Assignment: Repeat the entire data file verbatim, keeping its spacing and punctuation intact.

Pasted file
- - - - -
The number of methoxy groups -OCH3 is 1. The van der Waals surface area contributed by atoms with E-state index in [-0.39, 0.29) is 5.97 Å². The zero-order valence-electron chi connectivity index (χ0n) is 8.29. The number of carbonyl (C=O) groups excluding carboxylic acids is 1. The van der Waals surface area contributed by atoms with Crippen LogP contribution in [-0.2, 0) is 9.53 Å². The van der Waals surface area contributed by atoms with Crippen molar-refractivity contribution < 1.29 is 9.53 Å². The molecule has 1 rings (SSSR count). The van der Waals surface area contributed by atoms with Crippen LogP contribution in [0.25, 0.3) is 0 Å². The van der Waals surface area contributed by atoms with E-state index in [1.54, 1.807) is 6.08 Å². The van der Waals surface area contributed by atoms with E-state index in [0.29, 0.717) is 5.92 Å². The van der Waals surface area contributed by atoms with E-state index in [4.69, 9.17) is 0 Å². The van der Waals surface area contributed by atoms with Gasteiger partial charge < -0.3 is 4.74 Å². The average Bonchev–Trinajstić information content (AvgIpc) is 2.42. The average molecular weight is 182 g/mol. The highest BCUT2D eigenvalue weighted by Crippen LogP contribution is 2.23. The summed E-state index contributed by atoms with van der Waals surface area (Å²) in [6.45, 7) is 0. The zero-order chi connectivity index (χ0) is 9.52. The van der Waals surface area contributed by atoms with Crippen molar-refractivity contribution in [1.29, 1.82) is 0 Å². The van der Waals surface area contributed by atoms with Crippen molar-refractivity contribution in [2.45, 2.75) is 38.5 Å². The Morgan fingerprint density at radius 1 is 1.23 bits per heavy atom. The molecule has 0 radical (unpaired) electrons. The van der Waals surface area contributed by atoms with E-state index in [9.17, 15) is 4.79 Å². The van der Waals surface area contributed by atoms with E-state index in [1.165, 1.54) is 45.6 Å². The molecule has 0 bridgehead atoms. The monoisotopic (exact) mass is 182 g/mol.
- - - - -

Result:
The number of methoxy groups -OCH3 is 1. The van der Waals surface area contributed by atoms with E-state index in [-0.39, 0.29) is 5.97 Å². The zero-order valence-electron chi connectivity index (χ0n) is 8.29. The number of carbonyl (C=O) groups excluding carboxylic acids is 1. The van der Waals surface area contributed by atoms with Crippen LogP contribution in [-0.2, 0) is 9.53 Å². The van der Waals surface area contributed by atoms with Crippen molar-refractivity contribution < 1.29 is 9.53 Å². The molecule has 1 rings (SSSR count). The van der Waals surface area contributed by atoms with Crippen LogP contribution in [0.25, 0.3) is 0 Å². The van der Waals surface area contributed by atoms with E-state index in [1.54, 1.807) is 6.08 Å². The van der Waals surface area contributed by atoms with E-state index in [0.29, 0.717) is 5.92 Å². The van der Waals surface area contributed by atoms with E-state index in [4.69, 9.17) is 0 Å². The van der Waals surface area contributed by atoms with Gasteiger partial charge < -0.3 is 4.74 Å². The average Bonchev–Trinajstić information content (AvgIpc) is 2.42. The average molecular weight is 182 g/mol. The highest BCUT2D eigenvalue weighted by Crippen LogP contribution is 2.23. The summed E-state index contributed by atoms with van der Waals surface area (Å²) in [6.45, 7) is 0. The zero-order chi connectivity index (χ0) is 9.52. The van der Waals surface area contributed by atoms with Crippen molar-refractivity contribution in [1.29, 1.82) is 0 Å². The van der Waals surface area contributed by atoms with Crippen molar-refractivity contribution in [2.45, 2.75) is 38.5 Å². The Morgan fingerprint density at radius 1 is 1.23 bits per heavy atom. The molecule has 0 radical (unpaired) electrons. The van der Waals surface area contributed by atoms with E-state index in [9.17, 15) is 4.79 Å². The van der Waals surface area contributed by atoms with E-state index in [1.165, 1.54) is 45.6 Å². The molecule has 0 bridgehead atoms. The monoisotopic (exact) mass is 182 g/mol.